A few months ago, P and I went on a long road trip with my sister-in-law and her sweet children. We spent eleven hours in a mini-van with a one year old, a four year old and a five month old. It actually was not half as hectic as I had expected, it always seems that way after the fact. One of the things that kept the two older kids entertained was a CD of Veggie Tales singing familiar praise songs on repeat. Now, while the vocal quality was perhaps not ideal (squeaky broccoli and asparagus children must not have access to voice lessons) my nephew loved this recording. He knew all the words to every song and sang them at the top of his lungs. His favorite was, “I Can Only Imagine.” I’ve heard this song many times, but those words have never affected me the way that they did when sung by this child with his clear, soprano, boy voice. Every time the chorus came around, he raised his chin and almost shouted with excitement and abandon:
“Surrounded by Your glory, what will my heart feel? Will I dance for you Jesus or in awe of you be still? Will I stand in Your presence or to my knees will I fall? Will I sing, hallelujah, will I be able to speak at all? I can only imagine!”
It wasn’t long before I had tears rolling down my cheeks. I was not only touched to hear a four year old singing about the Savior, but his absolute delight was such a picture of what my hope of heaven should be. (I was sitting in the backseat crying while my sister-in-law gave me questioning looks in the rearview mirror...)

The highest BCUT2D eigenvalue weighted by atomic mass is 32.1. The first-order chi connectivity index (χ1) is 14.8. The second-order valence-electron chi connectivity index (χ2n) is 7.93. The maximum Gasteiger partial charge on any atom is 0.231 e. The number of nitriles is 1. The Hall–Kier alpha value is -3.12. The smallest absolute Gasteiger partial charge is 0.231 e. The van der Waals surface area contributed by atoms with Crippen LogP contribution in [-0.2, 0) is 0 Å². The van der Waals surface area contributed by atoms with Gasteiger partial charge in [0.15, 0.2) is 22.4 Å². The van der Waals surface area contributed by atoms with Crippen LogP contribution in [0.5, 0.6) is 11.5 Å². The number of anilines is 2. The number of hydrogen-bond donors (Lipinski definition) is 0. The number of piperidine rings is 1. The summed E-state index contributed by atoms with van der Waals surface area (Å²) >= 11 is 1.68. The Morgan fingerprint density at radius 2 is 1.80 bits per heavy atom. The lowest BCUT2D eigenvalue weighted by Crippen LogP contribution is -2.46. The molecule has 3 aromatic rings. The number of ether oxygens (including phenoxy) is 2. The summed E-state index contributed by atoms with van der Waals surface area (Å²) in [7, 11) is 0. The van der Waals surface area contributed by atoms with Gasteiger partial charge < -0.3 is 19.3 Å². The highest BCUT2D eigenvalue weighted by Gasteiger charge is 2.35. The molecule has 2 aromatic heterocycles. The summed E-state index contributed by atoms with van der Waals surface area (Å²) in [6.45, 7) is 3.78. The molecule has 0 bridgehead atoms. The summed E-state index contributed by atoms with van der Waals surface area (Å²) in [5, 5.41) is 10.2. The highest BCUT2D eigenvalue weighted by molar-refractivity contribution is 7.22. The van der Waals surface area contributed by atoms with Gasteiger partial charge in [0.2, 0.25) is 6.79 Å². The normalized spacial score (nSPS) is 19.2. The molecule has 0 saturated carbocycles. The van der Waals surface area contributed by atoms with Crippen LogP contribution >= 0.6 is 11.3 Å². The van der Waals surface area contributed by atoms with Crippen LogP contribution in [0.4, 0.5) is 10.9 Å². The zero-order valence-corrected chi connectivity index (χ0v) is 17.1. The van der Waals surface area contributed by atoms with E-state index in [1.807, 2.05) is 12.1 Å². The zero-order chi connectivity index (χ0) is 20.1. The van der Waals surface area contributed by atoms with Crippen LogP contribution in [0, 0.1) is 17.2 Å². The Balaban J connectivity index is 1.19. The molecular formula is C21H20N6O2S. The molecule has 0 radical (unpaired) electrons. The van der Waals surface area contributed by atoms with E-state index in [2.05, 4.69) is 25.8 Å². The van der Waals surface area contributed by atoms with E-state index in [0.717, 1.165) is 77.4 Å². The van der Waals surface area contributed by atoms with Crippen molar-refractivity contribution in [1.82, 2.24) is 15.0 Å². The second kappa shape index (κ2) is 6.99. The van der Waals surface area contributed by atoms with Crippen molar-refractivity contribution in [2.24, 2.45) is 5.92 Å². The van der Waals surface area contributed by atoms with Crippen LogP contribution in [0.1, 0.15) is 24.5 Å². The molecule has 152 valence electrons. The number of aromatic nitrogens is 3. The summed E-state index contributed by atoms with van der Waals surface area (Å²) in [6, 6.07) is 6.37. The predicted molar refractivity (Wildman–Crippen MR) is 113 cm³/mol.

In a recent sermon, my pastor said “Heaven should be more real to us than the air we breathe.” Too often, Heaven seems like a distant dream or safety net or something that stands between me and anxiety for my life or the lives of friends and family. The thought of Heaven can be comforting if we have lost someone dear to us, but Heaven cannot be just comfort in a world that is full of sin and pain. It’s not just a place we will go to escape death or to be reunited with loved ones who have gone before—as true as those things are, they pale in comparison with what we have been promised.
In Heaven, we will stand in the presence of the Father and the Son. We will be glorified, not even a shadow of our old desire to sin will remain. We will worship with abandon and rejoice in the majesty and power of God and His amazing work of Salvation. This is what we should long for with every fiber of our beings! This is what we should be thankful for with every breath!
Thanksgiving is coming up next week. Many families have traditions that involve each person listing something that they are thankful for. We have lots of blessings to name, all for which we should be truly thankful--God’s good gifts like family, friends, church families, health, jobs, this country, and a place to live. But, even if we had none of these things, we would still have cause for real thanksgiving. As children of God, no matter what the circumstances, we have the hope of Heaven. We should throw our arms up, tilt our heads back, dance and shout with joy because we know that we will one day stand in the presence of God. This Thanksgiving, enjoy family and good food and good wine, remembering that as good as these things are, they are mere crumbs of the feast that we will enjoy eternally in Heaven with our Lord and Savior.